I am an unabashed fan of sled-dog mushing, which you can tell by some of the books I write and edit.
Between 2011 to 2014, I worked on one of the most complicated editing projects I’d ever encountered, mostly because of the list of contributors to Iditarod®: The First Ten Years. There were hundreds of them!
I was hired as developmental editor by “The Old Iditarod Gang,” a group of old friends who determined to salvage the stories and photos of that golden decade before it was too late. It’s the first-person nature of the stories that make them so appealing. These are the people who were there, who volunteered, ran a village checkpoint, operated a HAM radio, made pancakes, administered budgets, sold T-shirts, and stood on the runners. The book is large (424 pages) and lavish (several hundred photos and artworks), designed by the award-winning Seattle designer, Elizabeth Watson of Watson Graphics. Reviewers have declared it an instantaneous “classic” for all that it holds. It was a long road getting to the printer, yes, but so very worth it.
But wait, there’s more . . .
Each year when the Iditarod Trail Sled Dog Race® approaches, I’m reminded of a couple of four-time Iditarod champions who have told their remarkable stories in print. I was glad to edit these two books, and after spending several months working on each project, I came away so impressed by the humor, tenacity, and raw honesty of each man. As different as they are in countless ways, both Lance Mackey and Jeff King possess a rare quality of understanding dogs and how to motivate their teams to do their best. Both are transparent writers in The Lance Mackey Story and in Cold Hands Warm Heart.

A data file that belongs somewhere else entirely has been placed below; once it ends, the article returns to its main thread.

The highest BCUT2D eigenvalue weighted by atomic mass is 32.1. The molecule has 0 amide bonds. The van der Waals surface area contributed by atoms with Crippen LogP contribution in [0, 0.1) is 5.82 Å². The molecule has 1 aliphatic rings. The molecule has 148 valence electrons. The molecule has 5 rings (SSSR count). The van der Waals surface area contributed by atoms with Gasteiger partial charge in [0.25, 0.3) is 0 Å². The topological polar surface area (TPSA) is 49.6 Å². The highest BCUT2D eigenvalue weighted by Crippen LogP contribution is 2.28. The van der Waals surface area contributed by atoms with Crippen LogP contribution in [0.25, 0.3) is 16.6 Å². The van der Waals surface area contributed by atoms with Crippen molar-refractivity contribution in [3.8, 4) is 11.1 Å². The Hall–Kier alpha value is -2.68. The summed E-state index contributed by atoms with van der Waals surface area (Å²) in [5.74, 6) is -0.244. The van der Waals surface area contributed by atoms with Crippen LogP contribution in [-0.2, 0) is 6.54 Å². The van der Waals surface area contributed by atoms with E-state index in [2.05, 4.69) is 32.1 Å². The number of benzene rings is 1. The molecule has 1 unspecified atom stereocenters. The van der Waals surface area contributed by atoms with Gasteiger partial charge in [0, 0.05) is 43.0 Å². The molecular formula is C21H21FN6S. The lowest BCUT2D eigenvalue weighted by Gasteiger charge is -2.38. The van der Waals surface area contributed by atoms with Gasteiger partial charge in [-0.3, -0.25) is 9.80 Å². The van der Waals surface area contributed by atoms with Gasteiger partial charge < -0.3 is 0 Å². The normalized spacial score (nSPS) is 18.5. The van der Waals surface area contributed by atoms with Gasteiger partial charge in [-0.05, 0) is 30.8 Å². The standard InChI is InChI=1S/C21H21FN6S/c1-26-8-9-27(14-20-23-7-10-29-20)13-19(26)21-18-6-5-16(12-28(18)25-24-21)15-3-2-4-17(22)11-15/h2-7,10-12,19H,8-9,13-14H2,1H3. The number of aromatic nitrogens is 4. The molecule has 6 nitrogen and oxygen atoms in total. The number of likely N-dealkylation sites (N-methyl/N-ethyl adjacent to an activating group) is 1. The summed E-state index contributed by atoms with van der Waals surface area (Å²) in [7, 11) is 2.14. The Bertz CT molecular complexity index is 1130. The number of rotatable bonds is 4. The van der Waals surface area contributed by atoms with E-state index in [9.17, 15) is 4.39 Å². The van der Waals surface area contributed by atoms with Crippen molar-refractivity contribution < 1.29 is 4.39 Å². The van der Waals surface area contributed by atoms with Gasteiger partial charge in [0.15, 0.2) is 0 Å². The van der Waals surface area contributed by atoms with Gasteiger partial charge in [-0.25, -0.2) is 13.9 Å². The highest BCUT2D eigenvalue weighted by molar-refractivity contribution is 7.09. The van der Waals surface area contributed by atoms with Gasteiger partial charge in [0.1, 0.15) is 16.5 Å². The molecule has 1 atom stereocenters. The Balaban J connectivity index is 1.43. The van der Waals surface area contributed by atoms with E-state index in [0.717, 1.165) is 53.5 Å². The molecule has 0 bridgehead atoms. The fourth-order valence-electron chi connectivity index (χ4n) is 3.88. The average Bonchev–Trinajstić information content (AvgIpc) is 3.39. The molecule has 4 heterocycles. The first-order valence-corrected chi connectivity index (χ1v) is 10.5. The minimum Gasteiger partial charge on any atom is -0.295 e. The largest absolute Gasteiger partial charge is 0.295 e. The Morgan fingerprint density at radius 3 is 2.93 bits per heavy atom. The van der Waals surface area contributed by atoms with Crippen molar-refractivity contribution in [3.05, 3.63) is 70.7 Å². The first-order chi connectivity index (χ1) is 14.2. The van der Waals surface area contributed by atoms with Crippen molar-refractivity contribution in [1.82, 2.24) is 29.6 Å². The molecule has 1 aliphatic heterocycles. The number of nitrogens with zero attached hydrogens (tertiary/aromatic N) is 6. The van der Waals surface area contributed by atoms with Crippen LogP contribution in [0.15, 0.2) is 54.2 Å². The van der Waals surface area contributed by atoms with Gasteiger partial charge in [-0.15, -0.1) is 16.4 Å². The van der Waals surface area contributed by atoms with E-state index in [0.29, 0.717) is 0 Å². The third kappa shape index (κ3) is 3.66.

In February 2014, Arcadia Publishing released my book, Iditarod: Images of Sports. Through photos and illustrations, the book chronicles the history of the race, beginning with the relationship between people and dogs in Native Alaskan cultures through the first thousand-mile race in 1973. I sourced photos from the Library of Congress, Iditarod photographer Jeff Schultz, Dan Seavey, and other mushers and fans. The result, I hope, is a compelling story.
Several months in 2014 were spent working with Jeff Schultz to produce a book drawn from an amazing collection of photos and first-person stories collected during his thirty-plus years of covering the Iditarod Sled Dog Race®. Titled Chasing Dogs, the book is in breathtaking color and really drives home the difficulties of running the race (and trying to keep up with your camera).
Finally, Jeff Schultz asked me to collaborate with him on a book titled Icons of the Iditarod, which was warmly welcomed by the Iditarod community. He created the outline and I simply wrote to the space that was designed for text. Did I say simply? Actually, write to exact length for every text box in the book was one of the hardest writing assignments I can remember. But I’m in love with the outcome.
I was pleased to edit this wonderful book. To buy a copy, click here: Chasing Dogs
Now to the Way-Back Machine: In 1998, Iditarod Silver celebrated the 25th anniversary of the Iditarod Trail Sled Dog Race. Lew Freedman’s and Jeff Schultz’s photo made a winning combination. I was hired to edit the book for Epicenter Press.